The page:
Crest Nicholson Residential (South) Ltd v McAllister

JurisdictionEngland & Wales
JudgeLord Justice Chadwick,Lady Justice Arden:,Lord Justice Auld
Judgment Date01 April 2004
Neutral Citation[2004] EWCA Civ 410
Docket NumberCase No: 2003/0178
CourtCourt of Appeal (Civil Division)
Date01 April 2004

[2004] EWCA Civ 410






Royal Courts of Justice


London, WC2A 2LL


Lord Justice Auld

Lord Justice Chadwick

Lady Justice Arden

Case No: 2003/0178

Crest Nicholson Residential (South) Limited
Fiona Ruth Mcallister

Mr Vivian Chapman (instructed by Davies Arnold Cooper of 6–8 Bouverie Street, London EC4Y 8DD) for the Appellant

Mr Nicholas Grundy (instructed by Mundays of Cedar House, 78 Portsmouth Road, Cobham, Surrey KT11 1AN) for the Respondent

Lord Justice Chadwick

This is an appeal and cross-appeal from an order made on 17 December 2002 by Mr Justice Neuberger in proceedings brought by Crest Nicholson Residential (South) Limited to determine the extent to which land at Claygate, Surrey, in respect of which it is the purchaser under a conditional contract, is subject to restrictive covenants. The defendant to those proceedings, Mrs Fiona McAllister, is the owner of neighbouring land and (as such) claims to be entitled to the benefit of those covenants.

The underlying facts


The land in question, which borders Claygate Common, was sold for building in 1923. The purchasers, into whose names the land was conveyed, were Mr Percy Mitchell and his brother, Mr Charles Mitchell. In July 1924 they agreed to sell the land to their company, Mitchell Brothers (Builders) Limited; but there was no conveyance and the land remained in the names of the two brothers. Between 1926 and 1936 the company sold off the land, in plots, to individual purchasers. The two brothers joined in the conveyances to those purchasers as trustees to convey the legal estate. Those conveyances imposed restrictive covenants on the land conveyed.


There were, I think, a dozen conveyances by the Mitchell brothers and their company between 19 July 1926 and 27 May 1936. Seven are relevant to this appeal. They fall into four groups: (i) conveyances dated 2 February 1928 and 15 February 1933 to Mr Arthur Edward Arthur ("the Arthur conveyances"), (ii) conveyances dated 22 August 1928 and 3 November 1933 to Mr Harry Thomas Humphreys ("the Humphreys conveyances"), (iii) conveyances dated 21 November 1930 and 3 November 1933 to Mr Edwin Robert Roberts ("the Roberts conveyances") and (iv) a conveyance dated 27 May 1936 to Mr Richard William Ffitch Wing and Mr Richard John Wing ("the Wing conveyance"). The land in respect of which Crest Nicholson is purchaser "the proposed development land" is comprised of parts of the land conveyed by each of the seven conveyances. The land of which Mrs McAllister is the owner comprises part of the land conveyed by the Wing conveyance.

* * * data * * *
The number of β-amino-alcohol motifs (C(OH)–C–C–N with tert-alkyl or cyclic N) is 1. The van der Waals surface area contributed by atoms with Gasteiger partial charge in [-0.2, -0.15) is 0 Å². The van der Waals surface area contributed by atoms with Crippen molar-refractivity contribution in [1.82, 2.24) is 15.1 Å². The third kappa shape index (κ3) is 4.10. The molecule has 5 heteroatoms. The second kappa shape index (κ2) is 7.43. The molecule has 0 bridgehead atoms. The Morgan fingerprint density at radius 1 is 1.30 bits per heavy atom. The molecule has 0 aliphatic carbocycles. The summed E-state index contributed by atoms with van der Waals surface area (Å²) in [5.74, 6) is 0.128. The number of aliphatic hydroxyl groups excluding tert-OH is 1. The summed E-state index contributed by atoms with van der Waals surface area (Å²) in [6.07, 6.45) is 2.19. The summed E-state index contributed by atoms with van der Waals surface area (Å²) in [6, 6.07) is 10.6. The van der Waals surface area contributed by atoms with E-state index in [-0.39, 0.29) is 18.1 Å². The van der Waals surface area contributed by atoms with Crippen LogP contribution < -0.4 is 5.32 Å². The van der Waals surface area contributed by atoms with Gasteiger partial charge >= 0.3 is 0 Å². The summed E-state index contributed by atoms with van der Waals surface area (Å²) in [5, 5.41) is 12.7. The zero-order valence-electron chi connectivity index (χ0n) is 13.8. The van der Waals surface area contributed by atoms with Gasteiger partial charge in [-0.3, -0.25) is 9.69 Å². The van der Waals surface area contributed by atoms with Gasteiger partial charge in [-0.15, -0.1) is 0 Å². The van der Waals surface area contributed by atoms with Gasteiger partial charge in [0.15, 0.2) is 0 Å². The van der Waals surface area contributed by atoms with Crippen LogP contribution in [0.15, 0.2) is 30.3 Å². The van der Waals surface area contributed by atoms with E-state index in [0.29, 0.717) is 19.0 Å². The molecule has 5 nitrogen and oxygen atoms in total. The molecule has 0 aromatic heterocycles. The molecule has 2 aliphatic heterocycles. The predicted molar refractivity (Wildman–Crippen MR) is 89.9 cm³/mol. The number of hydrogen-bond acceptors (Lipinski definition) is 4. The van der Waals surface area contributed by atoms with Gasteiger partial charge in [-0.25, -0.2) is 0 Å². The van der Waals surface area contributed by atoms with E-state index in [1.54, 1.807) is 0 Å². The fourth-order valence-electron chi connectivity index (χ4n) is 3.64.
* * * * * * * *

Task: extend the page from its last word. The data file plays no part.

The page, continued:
The land conveyed by the Arthur, Humphreys and Roberts conveyances is now comprised in the registered titles of three properties known respectively as "Westwood", "Mylor" and "Morwenna". Each of those properties has a frontage onto a road known as The Causeway. On each of those properties there is, now, a substantial dwelling house. The proposed development land includes part of the gardens at the rear of each of those properties; that is to say, it includes what may be described as the bottom half of each of those gardens, extending back to Claygate Common.


Most of the land conveyed by the Wing conveyance is now comprised in the registered titles of three other properties known respectively as "Redruth", "Tressilion" and "Newlyn". Each of those properties has a frontage onto Cornwall Avenue, which forms an extension to Common Road. Again, there is, now, a dwelling house on each of those properties. The remainder of the proposed development land includes part of the garden of Tressilion and the whole of the property known as Redruth, through which it is intended that access to the proposed development will be obtained from Cornwall Avenue. Mrs McAllister is the registered proprietor of Newlyn.


In or about September 2000 Crest Nicholson entered into a conditional contract for the purchase of the proposed development land with a view to the development of that land by the erection of five new houses on what are now the gardens of Westwood, Mylor and Morwenna, and a sixth house in place of the existing dwelling on Redruth. Mrs McAllister opposed that development. She contended that the erection of new houses would breach the terms of the restrictive covenants of which she, as owner of Newlyn, was entitled to the benefit.

The relevant covenants